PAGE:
and writing everything as he went along. He said if we missed lectures that
       we had to get lecture notes from our friends. His handwriting was terrible,
       yet he still hand wrote all the overheads! It was not easy to follow his
       lectures or get accurate notes as I struggled to read his writing! Not given
       extra time in assessment and was told when I mentioned this that it was up
       to me to tell them I was entitled to extra time! One of my tutors, until a few
       weeks ago, didn’t know about my disability. When the info has been sent out
       to the schools nothing has been done I think! It is so frustrating.
The remainder of the questionnaire consisted of questions related to other services
throughout the university and questions took the following form:

How would you rate the University’s provisions for disabled students?
Results, as percentages, were as follows:

               I.T.   Library   Accessibility   Careers    Sports &       Accommodation
                                 of campus      service   Recreation
                                                           facilities
 Very good     22.9      14.6            24.3      12.5           10.4                  14.6
   Good        35.4      32.6            40.3      31.3           35.4                  29.9
Satisfactory   27.1      34.0            25.7      35.4           32.6                  31.3
    Poor        6.9       9.7             2.1       2.1             2.8                  3.5
 Very poor      3.5       4.2             0.7       0.7             1.4                  1.4
     No         4.2       4.9             6.9      18.0           17.4                  19.3
 response


Please take a moment to make further comments or suggestions for
improvement.

At the end of the questionnaire, students were given the opportunity to make
further comments. 60 students made a comment, many of which were suggestions
for future improvement. Again, communication concerns and lecture notes featured
prominently:
POSITIVE:
   Thank you for making my dream come true in being able to obtain a degree.
      Keep up the good work.
      Before I came to university I had not been diagnosed with dyslexia and the
       university have been excellent in dealing with the condition. I was an
       enormous relief to find out that this was the problem and the help with
       computing equipment and extra time in exams has made my life a lot easier.
       My improved exam results show this.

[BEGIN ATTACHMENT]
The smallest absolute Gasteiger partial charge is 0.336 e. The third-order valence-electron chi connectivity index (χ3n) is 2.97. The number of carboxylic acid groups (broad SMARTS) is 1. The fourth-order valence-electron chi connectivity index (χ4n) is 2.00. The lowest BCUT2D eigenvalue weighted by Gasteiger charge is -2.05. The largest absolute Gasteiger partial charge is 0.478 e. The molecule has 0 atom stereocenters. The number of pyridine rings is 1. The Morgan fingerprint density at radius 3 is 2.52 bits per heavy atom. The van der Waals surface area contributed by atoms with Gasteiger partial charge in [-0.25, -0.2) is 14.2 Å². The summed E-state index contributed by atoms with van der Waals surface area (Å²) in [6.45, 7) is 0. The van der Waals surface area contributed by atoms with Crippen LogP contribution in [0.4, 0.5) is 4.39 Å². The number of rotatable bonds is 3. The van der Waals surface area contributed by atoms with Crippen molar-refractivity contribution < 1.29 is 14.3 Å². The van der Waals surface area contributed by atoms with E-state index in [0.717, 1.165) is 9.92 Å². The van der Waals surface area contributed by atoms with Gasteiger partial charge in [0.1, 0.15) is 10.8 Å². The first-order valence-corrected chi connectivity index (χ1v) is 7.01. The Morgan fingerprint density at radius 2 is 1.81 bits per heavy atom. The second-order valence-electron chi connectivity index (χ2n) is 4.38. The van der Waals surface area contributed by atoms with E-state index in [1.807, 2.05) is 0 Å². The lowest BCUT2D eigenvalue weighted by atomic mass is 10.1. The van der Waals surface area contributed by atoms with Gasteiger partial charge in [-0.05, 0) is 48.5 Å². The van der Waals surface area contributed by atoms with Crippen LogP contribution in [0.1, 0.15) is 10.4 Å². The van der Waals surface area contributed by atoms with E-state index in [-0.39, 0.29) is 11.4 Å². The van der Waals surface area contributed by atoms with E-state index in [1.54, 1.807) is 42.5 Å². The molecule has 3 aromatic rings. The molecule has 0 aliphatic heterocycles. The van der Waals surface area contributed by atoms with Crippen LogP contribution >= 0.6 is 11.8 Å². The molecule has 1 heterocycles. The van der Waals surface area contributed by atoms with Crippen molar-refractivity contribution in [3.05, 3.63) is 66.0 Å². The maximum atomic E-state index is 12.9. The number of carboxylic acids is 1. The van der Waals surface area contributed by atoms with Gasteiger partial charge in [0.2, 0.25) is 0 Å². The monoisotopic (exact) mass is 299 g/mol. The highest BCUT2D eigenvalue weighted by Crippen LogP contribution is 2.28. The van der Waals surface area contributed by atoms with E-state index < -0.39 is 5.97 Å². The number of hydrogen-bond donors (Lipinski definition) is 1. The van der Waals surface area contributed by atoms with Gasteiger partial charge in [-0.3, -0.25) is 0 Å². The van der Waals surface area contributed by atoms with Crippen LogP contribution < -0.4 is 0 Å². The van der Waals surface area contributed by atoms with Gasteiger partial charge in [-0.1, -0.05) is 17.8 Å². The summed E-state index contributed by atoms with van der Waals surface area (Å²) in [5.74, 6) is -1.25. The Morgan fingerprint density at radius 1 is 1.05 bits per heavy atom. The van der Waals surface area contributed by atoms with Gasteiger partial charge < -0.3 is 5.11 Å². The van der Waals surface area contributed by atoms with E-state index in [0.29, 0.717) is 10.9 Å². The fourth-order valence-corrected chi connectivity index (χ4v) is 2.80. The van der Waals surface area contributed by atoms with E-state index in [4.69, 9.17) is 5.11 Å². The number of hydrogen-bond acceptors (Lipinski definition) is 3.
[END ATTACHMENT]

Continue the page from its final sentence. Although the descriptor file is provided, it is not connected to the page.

NEGATIVE:
   One problem I have encountered is the lack of on-campus parking spaces for
     the number of cars. There are often times when I am unable to get parked
     near the library due to non-disabled persons parking in the disability parking
     spaces.
      The University in my experience suffers from a great lack of communication
       between departments; this is also the opinion of many of my peers.
      Library videos do not have subtitles for students with hearing impairment.
       Video clips lecturers use are without subtitles either.
      I feel that it is entirely up to the student to ensure she or he gets what she
       or he needs; unfortunately, as disabled students, we need to keep on top of
       our work and it is not always possible to keep popping in to chase things up.
       I feel disabled students are treated no differently when it comes to I.T
       services or Library services; if I am incorrect this is due to a lack of
       information I have been given.

SUGGESTIONS:
   I think dyslexic students should be allowed more time when taking out heavy
    demand books as it takes us longer to read them and so puts us at a
    disadvantage at busy loan times.
      There seems to be a general attitude that students in my position are some
       how trying to cheat or get a free ride and this is not the case. in fact it makes
       learning incredibly difficult, or it wouldn't be a disability eh? We have
       suggested several times that if all the course notes were put onto disc and
       handed out at the beginning of the course, then this would benefit us and
       stop those who don’t turn up to lectures getting a free ride.